Anway the suggestion you lay out is fantastic. Getting a job I'd like sounds awesome. Right now I can't think of any job like that. But maybe I'll think of something once I've quit and on that trail out in the mountains for months with nothing to do but hike and think. Unless I get mauled by a bear on the way. That would suck!
Doby said:
Unless I get mauled by a bear on the way. That would suck!

But I guess not much worse than getting mauled by my boss...
Nords said:
I'd say that you can quit whenever you want and decide what's next. 

Thank you Nords, this is sweet music to my ears. It's so easy to get caught up in my everyday life and forget that there can be a "what's next" if I want one. No one I work with would ever think of doing anything else outside of what we do - at least no one that I'm aware of. I feel a little bit like the renegade broker!
eridanus said:
Working at a university could be nice...surrounded by 20 year olds, regular hours, plenty of vacation.

Eridanus that does sound nice. Working on a campus lined with trees (every college seems to have beautiful trees! at least online they do) and surrounded by smart kids who haven't (yet) been beaten down by the corporate world. Would you know if non-teaching staff members at universities get summers off?
Just my opinion. You have "enough" to bail financially if you live a modest life style. All I know about GS I learned from The Economist & other financial papers but it does sound like a high pay/high pressure place. You may come to miss the pace. If you look at the more successful (and by that I mean any happy, senior partners you can see if there is a potential fit. I assume the senior folks use numbers differently then junior folks.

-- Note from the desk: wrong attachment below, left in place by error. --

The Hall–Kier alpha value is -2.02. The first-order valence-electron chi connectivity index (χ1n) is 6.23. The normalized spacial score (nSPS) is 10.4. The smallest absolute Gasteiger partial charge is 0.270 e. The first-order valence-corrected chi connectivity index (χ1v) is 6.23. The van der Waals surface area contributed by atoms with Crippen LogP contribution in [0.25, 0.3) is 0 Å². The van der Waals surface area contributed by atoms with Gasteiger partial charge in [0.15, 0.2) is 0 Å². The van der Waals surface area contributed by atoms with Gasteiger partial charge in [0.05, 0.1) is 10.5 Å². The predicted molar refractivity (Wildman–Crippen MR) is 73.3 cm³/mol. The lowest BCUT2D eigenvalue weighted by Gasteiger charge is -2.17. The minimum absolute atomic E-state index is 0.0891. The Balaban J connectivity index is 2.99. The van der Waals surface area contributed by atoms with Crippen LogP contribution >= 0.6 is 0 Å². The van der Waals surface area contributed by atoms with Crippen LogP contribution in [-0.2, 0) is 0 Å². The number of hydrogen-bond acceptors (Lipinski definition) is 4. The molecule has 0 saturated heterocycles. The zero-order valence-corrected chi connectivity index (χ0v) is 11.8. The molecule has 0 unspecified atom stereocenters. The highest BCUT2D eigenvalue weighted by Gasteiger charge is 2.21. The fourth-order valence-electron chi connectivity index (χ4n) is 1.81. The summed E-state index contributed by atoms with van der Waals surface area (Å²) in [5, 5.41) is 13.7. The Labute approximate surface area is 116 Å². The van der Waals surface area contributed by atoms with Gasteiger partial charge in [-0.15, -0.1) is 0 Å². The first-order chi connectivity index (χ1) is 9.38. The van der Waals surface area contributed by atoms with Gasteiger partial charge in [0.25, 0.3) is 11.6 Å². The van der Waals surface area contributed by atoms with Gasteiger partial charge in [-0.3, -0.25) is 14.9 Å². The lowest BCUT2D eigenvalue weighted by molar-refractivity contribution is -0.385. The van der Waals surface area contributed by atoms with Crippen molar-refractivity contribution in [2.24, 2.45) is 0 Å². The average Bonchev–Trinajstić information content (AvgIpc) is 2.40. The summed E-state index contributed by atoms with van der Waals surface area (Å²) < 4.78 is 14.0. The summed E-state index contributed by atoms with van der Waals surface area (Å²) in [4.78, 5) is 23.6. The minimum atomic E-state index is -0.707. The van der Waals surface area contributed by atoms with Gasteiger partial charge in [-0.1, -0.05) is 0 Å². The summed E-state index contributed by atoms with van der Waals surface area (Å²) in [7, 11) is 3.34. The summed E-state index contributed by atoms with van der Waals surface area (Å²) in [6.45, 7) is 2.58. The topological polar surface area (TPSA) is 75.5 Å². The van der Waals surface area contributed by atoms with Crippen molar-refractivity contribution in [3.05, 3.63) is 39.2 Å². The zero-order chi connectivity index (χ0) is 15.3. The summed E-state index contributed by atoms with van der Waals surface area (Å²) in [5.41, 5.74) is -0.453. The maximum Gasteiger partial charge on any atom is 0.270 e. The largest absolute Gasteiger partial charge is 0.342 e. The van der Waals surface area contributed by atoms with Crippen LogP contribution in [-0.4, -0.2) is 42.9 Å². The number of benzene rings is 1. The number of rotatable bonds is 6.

I just saw The Devil Wears Prada, great movie. I think it reflects the pace and attitudes of some successful people. It didn't work for the main character and it wouldn't work for me but the Maryl Streep character was sort a good fit. I imagine GS has a pace like that, maybe with less attitude by the manager? AFAIK GS is a difficult place to get into and I wouldn't toss away that accomplishment at least until 1) I had gathered a nice nest egg and 2) I had an idea about what I wanted to go towards more than away from.
Get one of my favorite books: How to Stop Worrying and Start Living by Dale Carnegie (in your library). You need to reframe your current environment and start enjoying it. Or get out and make more money while having fun.

Everyone has a vocation that they can enjoy. Believe me. When you are retired, you just fill up the day with stuff that is not gainful. Why not find something you like and make some money doing it?

Not that there is anything wrong with ER.